Van Nicholas are so focused on the properties of their product that they’ll stand by it forever. They offer a lifetime warranty on each frame. Not the lifetime of the frame, your lifetime. They will also pay expenses if something goes wrong and if you crash it they will replace the frame for 50% of the current retail value. If it doesn’t fit or the position is uncomfortable they will modify it for you within the first 60 days and once you receive it you have a 10 day money back guarantee. Lastly, should you want to sell the frame later on, you can send it back to Van Nicholas for inspection and if it passes they will issue it with a new warranty for the new owner. Not bad.
This is all very well, but how did it ride? In a word, great. You’ll notice in this issue that I also rode a Ridley Noah and a BMC. On the equivalent loop, the Van Nicholas was only marginally slower than these two bikes and it costs considerably less. You could suggest that comparing a titanium bike with a carbon race bike is like comparing a Bentley with a Porsche and to an extent you’d be right. Well, maybe a Bentley is a bit unfair, let’s say an Aston Martin. But the point I’m trying to make is that just because ProTour teams exclusively use carbon bikes doesn’t mean that the other materials have been left behind. By no means. Most of us have become so used to carbon that if we don’t feel that complete stiffness in the frame we think something is wrong. It’s only when you mentally step back and observe that you think, well unless I’ve suddenly become Robbie McEwen, maybe this is the way I should be riding
The Astraeus seems to roll along, soaking up the bumps and giving you a very comfortable ride along the way, while still being sprightly enough to keep up with most other riders. A certain amount of credit for this feeling has to go to the Spinergy wheels. Carbon rims, for the most part do make a big difference to the way a bike feels and handles on the road. The combination of the Astraeus and the Stealths is a good one. A marriage of stiffness from the wheels and compliance from the frame. I did have one reservation with these wheels, however and that was the skewers, which were titanium. These were impossible to get tight. I first noticed it when climbing a small hill with Ben our ad manager. I make it a point of honour not to let Ben beat me to the top of this particular hill, but this day, he nearly did. I could hear him just behind me but over that I could hear the rear brakes rubbing badly. “It couldn’t be the stays flexing that much,” I thought. And it wasn’t, it was the skewer. The titanium simply wouldn’t grab on the aluminium axle and it was causing it to slip all over the place. Slipping a different skewer in solved the problem so the lesson is, great wheels, but stick to a non ti skewer.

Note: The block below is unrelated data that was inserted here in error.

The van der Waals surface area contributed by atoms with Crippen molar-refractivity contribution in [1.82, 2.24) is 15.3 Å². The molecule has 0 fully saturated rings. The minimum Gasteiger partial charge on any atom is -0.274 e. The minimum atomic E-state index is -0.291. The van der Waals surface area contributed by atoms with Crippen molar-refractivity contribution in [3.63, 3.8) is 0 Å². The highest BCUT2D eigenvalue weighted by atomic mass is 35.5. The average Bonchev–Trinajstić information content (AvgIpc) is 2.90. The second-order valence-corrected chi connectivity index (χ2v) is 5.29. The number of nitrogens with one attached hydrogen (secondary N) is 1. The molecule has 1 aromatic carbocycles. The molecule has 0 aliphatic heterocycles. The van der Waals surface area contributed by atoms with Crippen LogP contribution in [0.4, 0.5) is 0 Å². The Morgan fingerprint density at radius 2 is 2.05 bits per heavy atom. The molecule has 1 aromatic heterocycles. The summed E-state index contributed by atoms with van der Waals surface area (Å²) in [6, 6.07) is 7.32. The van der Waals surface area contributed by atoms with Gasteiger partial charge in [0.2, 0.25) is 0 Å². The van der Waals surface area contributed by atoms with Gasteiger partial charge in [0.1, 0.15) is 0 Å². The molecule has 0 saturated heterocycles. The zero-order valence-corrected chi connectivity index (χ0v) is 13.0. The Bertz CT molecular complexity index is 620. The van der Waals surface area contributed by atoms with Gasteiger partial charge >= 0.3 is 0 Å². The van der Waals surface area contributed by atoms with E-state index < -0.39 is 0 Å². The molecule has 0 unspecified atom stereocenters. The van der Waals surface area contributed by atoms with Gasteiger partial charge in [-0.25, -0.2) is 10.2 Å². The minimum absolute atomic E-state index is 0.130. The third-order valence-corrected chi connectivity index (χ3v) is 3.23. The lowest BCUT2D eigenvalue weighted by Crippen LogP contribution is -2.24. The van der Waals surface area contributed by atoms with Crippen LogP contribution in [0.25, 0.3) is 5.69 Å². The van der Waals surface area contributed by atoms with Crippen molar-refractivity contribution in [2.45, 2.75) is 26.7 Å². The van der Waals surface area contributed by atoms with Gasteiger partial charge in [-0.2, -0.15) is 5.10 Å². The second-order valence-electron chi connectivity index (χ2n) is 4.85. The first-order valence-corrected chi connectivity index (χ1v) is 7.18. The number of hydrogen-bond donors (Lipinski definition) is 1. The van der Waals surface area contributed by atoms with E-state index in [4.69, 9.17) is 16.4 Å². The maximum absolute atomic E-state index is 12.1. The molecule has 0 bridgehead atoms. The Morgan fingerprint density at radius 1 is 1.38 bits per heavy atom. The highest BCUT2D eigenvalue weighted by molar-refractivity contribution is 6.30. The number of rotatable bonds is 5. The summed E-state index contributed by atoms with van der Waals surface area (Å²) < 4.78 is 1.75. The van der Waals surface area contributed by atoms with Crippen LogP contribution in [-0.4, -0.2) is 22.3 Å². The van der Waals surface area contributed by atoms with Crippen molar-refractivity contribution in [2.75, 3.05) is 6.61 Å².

This bike is so nice, it deserves the best components you can afford. You can go the whole hog with it by adding titanium branded bottle cages, ti stem, spacers and seatpost. Even a ti seat post collar. On the fashion front there’s the standard full riding kit, tee shirt and water bottles. Click on the ‘titanium jewellery’ section. The Van Nicholas Astraeus is more than just a bike, it’s a lifestyle investment.
|Frame||Van Nicholas Hydroformed 3Al/2.5V seamless double-butted cold worked Titanium tubing|
|Stem||VNT Element Aluminium|
|Handlebars||VNT Element Aluminium|
|Saddle||PRO Griffon SL|
|Seat Post||PRO Aluminium|
|Shift Levers||SRAM Force|
|F Derailleur||SRAM Force|
|R Derailleur||SRAM Force|
|Bottom Bracket||SRAM Force|
|Tyres||Continental Ultra Gator Skin|
|Weight||7.9kg without pedals|
|Distributor||Blue Globe Alliance
Ph +61(0)411 969154
Excellent. Beautifully finished and fine components. This bike oozes class.
Pretty good. The Astraeus, despite not being a super stiff carbon machine is still pretty fast. In fact, it’s probably quicker than a lot of the low end carbon bikes in the market. The carbon wheels help here, but ditch the skewers.
Good. At $6,200 you get a bike with a lifetime frame warranty, carbon wheels and a good groupset. Considering a number of us would replace say a $4,000 bike every few years this is very good value. Other prices include: Red ($7,450.00), Dura-Ace ($7,700), Super Record ($9,600) and of course all other groups are available.
With titanium bikes being this good and within the ball park of many people’s budgets, we can expect to see more of them on the roads in future. The Astraeus is a beautiful looking machine and the combination of carbon wheels and titanium frame makes a bike that is both fast and comfortable. Ride it in a race and you won’t fall behind. Ride it all day in the countryside and you won’t be aching all over. Maybe bikes like this will begin to change our ideas about what we should and shouldn’t be riding.